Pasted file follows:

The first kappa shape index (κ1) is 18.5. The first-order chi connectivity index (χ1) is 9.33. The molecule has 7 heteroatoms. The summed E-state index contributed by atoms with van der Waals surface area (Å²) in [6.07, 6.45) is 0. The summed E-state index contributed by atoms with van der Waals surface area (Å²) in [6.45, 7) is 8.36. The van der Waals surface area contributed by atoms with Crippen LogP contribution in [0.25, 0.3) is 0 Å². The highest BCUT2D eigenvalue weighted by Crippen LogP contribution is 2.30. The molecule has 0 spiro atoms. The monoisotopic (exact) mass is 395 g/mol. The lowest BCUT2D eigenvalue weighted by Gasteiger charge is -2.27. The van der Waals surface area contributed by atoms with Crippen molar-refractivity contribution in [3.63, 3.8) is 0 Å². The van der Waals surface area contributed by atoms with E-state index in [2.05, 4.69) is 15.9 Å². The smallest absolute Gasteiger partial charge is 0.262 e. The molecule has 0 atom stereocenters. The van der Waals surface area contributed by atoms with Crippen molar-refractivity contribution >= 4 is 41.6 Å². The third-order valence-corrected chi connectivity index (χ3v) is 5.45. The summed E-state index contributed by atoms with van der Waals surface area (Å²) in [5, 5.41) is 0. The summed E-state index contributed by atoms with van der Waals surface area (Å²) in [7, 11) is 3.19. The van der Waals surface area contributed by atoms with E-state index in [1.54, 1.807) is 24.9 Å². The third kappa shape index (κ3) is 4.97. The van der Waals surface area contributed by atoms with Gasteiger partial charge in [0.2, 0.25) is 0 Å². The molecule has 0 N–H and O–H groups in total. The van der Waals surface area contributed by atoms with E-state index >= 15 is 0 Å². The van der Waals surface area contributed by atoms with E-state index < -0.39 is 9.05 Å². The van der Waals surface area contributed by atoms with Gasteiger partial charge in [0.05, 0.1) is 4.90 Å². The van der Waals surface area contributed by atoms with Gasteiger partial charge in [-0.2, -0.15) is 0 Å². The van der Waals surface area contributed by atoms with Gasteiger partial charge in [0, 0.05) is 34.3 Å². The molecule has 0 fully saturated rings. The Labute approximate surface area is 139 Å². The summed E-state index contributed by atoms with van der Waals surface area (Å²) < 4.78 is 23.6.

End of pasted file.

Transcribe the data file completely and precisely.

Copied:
The first kappa shape index (κ1) is 18.5. The first-order chi connectivity index (χ1) is 9.33. The molecule has 7 heteroatoms. The summed E-state index contributed by atoms with van der Waals surface area (Å²) in [6.07, 6.45) is 0. The summed E-state index contributed by atoms with van der Waals surface area (Å²) in [6.45, 7) is 8.36. The van der Waals surface area contributed by atoms with Crippen LogP contribution in [0.25, 0.3) is 0 Å². The highest BCUT2D eigenvalue weighted by Crippen LogP contribution is 2.30. The molecule has 0 spiro atoms. The monoisotopic (exact) mass is 395 g/mol. The lowest BCUT2D eigenvalue weighted by Gasteiger charge is -2.27. The van der Waals surface area contributed by atoms with Crippen molar-refractivity contribution in [3.63, 3.8) is 0 Å². The van der Waals surface area contributed by atoms with E-state index in [2.05, 4.69) is 15.9 Å². The smallest absolute Gasteiger partial charge is 0.262 e. The molecule has 0 atom stereocenters. The van der Waals surface area contributed by atoms with Crippen molar-refractivity contribution >= 4 is 41.6 Å². The third-order valence-corrected chi connectivity index (χ3v) is 5.45. The summed E-state index contributed by atoms with van der Waals surface area (Å²) in [5, 5.41) is 0. The summed E-state index contributed by atoms with van der Waals surface area (Å²) in [7, 11) is 3.19. The van der Waals surface area contributed by atoms with E-state index in [1.54, 1.807) is 24.9 Å². The third kappa shape index (κ3) is 4.97. The van der Waals surface area contributed by atoms with Gasteiger partial charge in [0.2, 0.25) is 0 Å². The molecule has 0 N–H and O–H groups in total. The van der Waals surface area contributed by atoms with E-state index >= 15 is 0 Å². The van der Waals surface area contributed by atoms with E-state index < -0.39 is 9.05 Å². The van der Waals surface area contributed by atoms with Gasteiger partial charge in [0.05, 0.1) is 4.90 Å². The van der Waals surface area contributed by atoms with Gasteiger partial charge in [-0.2, -0.15) is 0 Å². The van der Waals surface area contributed by atoms with Gasteiger partial charge in [0, 0.05) is 34.3 Å². The molecule has 0 fully saturated rings. The Labute approximate surface area is 139 Å². The summed E-state index contributed by atoms with van der Waals surface area (Å²) < 4.78 is 23.6.